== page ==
How do I? - Part 2

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by Eric Slaats

Hi Again. Welcome to the second column on PM programming. In this column simple Presentation Manager programming problems and philosophies will be discussed. This column is aimed at people who are interested in PM programming or are simply curious what makes PM programs tick. To understand this column, a little programming experience (preferably in C++) is recommended.

Last month we looked at the event paradigm. This means messages. It was also explained how messages are sent to and handled by windows. A few messages like WM_QUIT were mentioned in the previous column.

This time we'll take a closer look at some messages. While we're still in the process of setting up a basic application window, we'll take a look at two messages used in the creation of a frame window. The basic program we created last month will be used as a starting point for our new explorations. After this article we'll be able to create a simple control in our frame window (actually on the client area) and size/place it appropriately.

Get the message?

First let's refresh our memories. Messages are data-structures that are sent to a window procedure (queue at first) upon an event. For example, a button-click, a mouse-click on a window or the resizing of the window. Messages can also be sent to a certain window by a program, to invoke a certain action. For example, if we would like to know the currently used font in a MLE control (MLE is the Multi-Line-Edit control; it's the control the e.exe editor is build around), we could send the MLM_QUERYFONT message to that MLE. The message would return this information to us.

Most of the time however, messages are the result of an event and by letting our window procedure act upon these messages we can have some influence on how events are handled.

Creation messages

In our basic program we created a frame window (actually 5 windows that are glued together) with a call to WinCreateStdWindow. All the things that happen because of that call can be seen as events in the OS/2 system. This means there are messages we can act upon when a window is created.

We do have a choice in this: we don't have to handle the messages, there is always the possibility to let the default window procedure handle these messages. We will take a look at two messages that can play a key roll at window-creation time. (Note that there are more messages that we can use in the frame creation process. These messages are more complex and won't be discussed yet.)


The first message we discuss is a message that always occurs in frame window creation. This is the WM_CREATE message. This is the first message a window will receive after its initialization. At the moment this message is received, the window isn't visible yet and doesn't have a size or place on the desktop.

What do we normally do with the WM_CREATE message? Well, there are a number of possibilities.

  • Program initiation tasks. At the moment the WM_CREATE message arrives, you'll know the window is being created. A number of settings your program uses can be retrieved at that time from the OS2.INI or a private INI file. These values can then be used in further processing.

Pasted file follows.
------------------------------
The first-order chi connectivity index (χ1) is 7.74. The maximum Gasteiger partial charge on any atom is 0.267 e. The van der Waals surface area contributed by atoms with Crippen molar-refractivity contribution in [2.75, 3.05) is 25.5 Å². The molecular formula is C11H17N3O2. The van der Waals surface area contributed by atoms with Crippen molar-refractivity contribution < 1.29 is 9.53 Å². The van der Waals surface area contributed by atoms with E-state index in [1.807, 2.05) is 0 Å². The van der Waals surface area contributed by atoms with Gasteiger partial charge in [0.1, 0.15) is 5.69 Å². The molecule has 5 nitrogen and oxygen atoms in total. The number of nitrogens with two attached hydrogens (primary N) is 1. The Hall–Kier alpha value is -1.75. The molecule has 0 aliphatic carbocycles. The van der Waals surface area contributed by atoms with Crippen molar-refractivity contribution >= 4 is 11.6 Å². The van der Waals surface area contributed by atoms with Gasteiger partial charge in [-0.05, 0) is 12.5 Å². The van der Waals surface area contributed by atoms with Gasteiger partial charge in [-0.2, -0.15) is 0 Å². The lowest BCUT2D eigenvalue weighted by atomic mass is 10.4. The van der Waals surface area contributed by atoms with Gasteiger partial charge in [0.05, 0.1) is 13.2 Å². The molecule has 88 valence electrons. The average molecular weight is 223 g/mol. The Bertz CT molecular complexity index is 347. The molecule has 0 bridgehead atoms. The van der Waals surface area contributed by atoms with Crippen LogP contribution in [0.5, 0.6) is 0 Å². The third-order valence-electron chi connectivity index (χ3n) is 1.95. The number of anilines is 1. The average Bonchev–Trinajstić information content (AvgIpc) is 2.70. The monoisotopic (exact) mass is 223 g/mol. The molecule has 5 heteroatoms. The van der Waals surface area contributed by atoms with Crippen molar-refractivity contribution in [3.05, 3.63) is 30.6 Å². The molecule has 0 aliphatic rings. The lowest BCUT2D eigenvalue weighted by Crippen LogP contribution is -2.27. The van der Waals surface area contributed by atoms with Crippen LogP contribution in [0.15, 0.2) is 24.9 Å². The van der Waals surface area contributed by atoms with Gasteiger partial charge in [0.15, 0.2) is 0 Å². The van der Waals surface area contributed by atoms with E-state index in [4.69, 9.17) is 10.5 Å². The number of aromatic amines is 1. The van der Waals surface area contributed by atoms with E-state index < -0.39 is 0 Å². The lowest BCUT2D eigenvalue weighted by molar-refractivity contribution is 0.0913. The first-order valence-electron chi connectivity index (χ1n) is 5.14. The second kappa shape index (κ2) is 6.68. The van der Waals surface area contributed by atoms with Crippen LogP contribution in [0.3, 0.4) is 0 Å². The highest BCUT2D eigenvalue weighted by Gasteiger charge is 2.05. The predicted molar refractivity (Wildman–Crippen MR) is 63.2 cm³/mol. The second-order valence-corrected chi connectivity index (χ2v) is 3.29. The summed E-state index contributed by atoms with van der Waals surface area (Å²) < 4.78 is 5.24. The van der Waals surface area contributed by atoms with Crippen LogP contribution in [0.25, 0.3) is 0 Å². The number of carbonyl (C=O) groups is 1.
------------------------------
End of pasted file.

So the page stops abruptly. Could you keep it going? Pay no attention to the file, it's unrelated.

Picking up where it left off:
• The WM_CREATE message receives a pointer to a CREATESTRUCT. This structure contains all the parameters that were involved in the creation of the window and a number of them we used in the WinCreateStdWindow call. The CREATESTRUCT looks like this: typedef struct _CREATESTRUCT
        PVOID   pPresParams;       //  Presentation parameters.
        PVOID   pCtlData;          //  Control data.
        ULONG   id;                //  Window identifier.
        HWND    hwndInsertBehind;  //  Window behind which the window is to be placed.
        HWND    hwndOwner;         //  Window owner.
        LONG    cy;                //  Window height.
        LONG    cx;                //  Window width. 
        LONG    y;                 //  Y-coordinate of origin.
        LONG    x;                 //  X-coordinate of origin.
        ULONG   flStyle;           //  Window style.
        PSZ     pszText;           //  Window text.
        PSZ     pszClassName;      //  Registered window class name.
        HWND    hwndParent;        //  Parent window handle.

We can use this information for further initiation if we want to. Note that all this information can be obtained by querying the window, but by caching it (keeping it at hand), you could achieve some performance improvements. (I should note here that I've seldom seen programs that do this.)

  • The other message parameter of the WM_CREATE message contains a pointer to the so-called controldata (CTLDATA). This structure has a different form for every window-class (control) OS/2 provides. It can be used to take a few shortcuts (save lines of code) when setting up controls like buttons etc. (Note: we're not that far yet, we're still in the process of creating a simple frame window.) In future columns the CTLDATA will emerge again when we take a look at simple controls. The keyword here is LAZY. Don't do anything yourself which the system can do for you.
  • The last and most used function of the WM_CREATE message is to set up controls in the client area. Most applications operate this way. ***In our example of this month we will set up a Button in the centre of the Client area. We can do this by using the following code: